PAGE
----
How do I include God in my writing?
Reposted from May 5, 2013:
A Little Background: I’ve been participating in a discussion among creative types about why we have allowed God to be pushed to the side in our daily lives and in the public arena; whether or not this sidelining of God is doing any harm; and what, if any role God should play in our writing. Today, another commenter on the thread raised the question of politics, and asserted that the ills of society were solely the cause and responsibility of the party they did not belong to, and that their beliefs about God were largely to blame.
I thought my response might interest you:
As a Christian, I am required to recognize there is plenty of blame to be shared around. People are sinful and flawed. It doesn’t matter whether you’re Democrat or Republican, liberal, conservative, libertarian, or something other; no matter how hard you try or the purity of your idealism, you can’t ever get it perfectly right.
Especially when those in power try to help other people, someone, somewhere, is inevitably going to blame them for creating trouble in their lives, and say, “Oh, if ONLY (another group) were in power instead!!!”
How would we ever carry on without our ideals, our philosophy of what is just, noble, and good?
And yet, greed for worldly gain, desire for power over other people, and a conviction that you, personally, have all the answers and should be allowed to run other people’s lives based on your personal worthiness–are endemic responses across humanity. So is the willingness to sell your fellow man out for whatever it is that you hold dearest, no matter what that might be!
Writers are taught to write and create stories based on this knowledge, with flawed characters inhabiting flawed, unjust universes, striving and desiring something better, yet incapable of wholly achieving it. If we write characters that are too perfect, they get laughed at and assigned names that reflect their unbelievable perfection. (most people don’t want to read ‘Mary Sue’ stories…we find them irritating)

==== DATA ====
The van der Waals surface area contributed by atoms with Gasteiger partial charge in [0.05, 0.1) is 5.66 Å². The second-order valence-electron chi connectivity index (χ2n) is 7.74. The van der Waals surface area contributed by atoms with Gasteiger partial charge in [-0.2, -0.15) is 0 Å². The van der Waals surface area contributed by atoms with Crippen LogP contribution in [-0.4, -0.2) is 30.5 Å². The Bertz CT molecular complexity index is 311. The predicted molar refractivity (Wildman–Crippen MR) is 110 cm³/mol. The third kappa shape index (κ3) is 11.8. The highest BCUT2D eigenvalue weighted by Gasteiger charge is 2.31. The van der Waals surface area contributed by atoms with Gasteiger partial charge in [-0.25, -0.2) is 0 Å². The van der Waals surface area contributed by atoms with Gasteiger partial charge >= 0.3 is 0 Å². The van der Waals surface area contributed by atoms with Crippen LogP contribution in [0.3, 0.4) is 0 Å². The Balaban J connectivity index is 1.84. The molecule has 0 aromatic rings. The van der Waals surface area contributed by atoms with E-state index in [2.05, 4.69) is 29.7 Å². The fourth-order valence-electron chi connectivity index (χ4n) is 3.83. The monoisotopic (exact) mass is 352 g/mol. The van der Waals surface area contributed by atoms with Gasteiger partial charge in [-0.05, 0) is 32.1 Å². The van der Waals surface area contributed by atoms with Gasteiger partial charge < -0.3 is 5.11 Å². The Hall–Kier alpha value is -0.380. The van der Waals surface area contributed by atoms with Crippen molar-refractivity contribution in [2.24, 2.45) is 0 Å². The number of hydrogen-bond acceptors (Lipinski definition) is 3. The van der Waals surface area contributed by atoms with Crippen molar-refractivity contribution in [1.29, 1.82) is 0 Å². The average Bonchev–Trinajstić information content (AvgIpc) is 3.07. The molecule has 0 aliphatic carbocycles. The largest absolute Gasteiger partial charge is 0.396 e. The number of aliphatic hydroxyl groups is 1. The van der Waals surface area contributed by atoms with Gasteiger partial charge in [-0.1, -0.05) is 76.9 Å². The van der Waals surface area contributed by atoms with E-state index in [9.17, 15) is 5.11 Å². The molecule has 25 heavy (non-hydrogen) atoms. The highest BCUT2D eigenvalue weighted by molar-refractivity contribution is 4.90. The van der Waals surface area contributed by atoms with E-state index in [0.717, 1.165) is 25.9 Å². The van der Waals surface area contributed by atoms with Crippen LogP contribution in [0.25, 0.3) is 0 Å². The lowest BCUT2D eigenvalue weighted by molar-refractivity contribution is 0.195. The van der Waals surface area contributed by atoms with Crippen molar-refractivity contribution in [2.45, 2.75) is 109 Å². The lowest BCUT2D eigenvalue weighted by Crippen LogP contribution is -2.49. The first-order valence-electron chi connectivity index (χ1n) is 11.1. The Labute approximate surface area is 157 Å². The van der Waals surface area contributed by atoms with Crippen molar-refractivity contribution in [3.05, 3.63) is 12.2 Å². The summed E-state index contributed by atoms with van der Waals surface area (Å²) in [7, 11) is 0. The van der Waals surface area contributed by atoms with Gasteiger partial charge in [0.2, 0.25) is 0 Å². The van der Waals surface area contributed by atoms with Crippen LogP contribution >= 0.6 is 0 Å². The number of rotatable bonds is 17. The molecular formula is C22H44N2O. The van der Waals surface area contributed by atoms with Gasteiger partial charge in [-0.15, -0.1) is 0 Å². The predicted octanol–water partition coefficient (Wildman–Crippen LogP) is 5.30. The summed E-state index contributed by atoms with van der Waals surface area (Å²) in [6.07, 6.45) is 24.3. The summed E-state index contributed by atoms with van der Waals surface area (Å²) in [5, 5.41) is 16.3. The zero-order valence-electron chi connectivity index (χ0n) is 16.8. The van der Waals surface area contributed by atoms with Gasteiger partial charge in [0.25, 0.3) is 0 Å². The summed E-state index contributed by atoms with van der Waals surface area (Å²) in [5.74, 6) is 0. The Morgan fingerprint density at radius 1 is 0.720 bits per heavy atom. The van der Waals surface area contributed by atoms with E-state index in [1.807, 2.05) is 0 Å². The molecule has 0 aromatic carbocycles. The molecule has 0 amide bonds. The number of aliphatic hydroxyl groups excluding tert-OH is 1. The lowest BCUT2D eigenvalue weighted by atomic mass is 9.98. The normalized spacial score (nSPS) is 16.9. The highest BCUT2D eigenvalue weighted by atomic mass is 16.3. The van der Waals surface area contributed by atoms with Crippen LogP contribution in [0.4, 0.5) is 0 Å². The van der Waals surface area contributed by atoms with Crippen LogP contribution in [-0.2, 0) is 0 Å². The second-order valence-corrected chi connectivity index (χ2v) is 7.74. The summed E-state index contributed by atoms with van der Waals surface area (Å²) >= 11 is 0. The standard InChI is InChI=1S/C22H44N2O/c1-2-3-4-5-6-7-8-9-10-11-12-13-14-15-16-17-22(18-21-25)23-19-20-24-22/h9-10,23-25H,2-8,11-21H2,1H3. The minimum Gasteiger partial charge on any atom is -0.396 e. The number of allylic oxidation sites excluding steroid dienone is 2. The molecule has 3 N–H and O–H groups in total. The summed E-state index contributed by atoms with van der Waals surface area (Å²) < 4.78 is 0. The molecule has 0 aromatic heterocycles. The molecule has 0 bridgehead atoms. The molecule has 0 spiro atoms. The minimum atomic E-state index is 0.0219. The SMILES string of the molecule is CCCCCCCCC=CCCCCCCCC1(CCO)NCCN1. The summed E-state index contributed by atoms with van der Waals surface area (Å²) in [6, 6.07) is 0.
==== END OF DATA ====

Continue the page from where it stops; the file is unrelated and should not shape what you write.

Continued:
If our universe is too perfect, we’ve created a utopia. Utopian societies are also considered too boring to inflict on your readers as a story setting–unless you have them exposed to and infected by, or invaded by a greedy unjust power; or show them to be hypocritical, riddled with wickedness under a veneer of perfection.
The problem of sin requires addressing the root of the problem: no one is capable of perfection.
So, as flawed human beings, we look around for a standard by which to judge perfection. We cannot measure our actions and thoughts by anything less, or we become lesser as well. A flawed measure is worthless. No one wants a yardstick that measures 2.89 feet instead of 3 feet exactly, or a scale that says it’s measuring kilos or pounds, but for every kilo (or pound), it’s measuring 1.6–
No; we desire perfection. We demand it! We require it! We reject that which is imperfect and flawed–and in that greatest of ironies, we are incapable of anything better. (Addtional note: even as writers we are incapable of total perfection, yet tell me you don’t value a “perfect book,” and I will laugh. I won’t believe you).
As a Christian, I believe that we have this need for what is perfect because God put it there inside us, but without Him there can be no perfection; no wholeness! With God, all things are possible, but even with God, not all cures are probable in this life. As a Christian, I believe that someday, this flawed, sin-ridden world and universe we live in now will someday pass away to make way for a new heaven and earth that is perfect–
Because I believe so, it informs my writing, and requires me to wrestle with the great spiritual questions of life when I write, and to include God as the answer. If I do not include God as the answer, then my stories do not contain hope.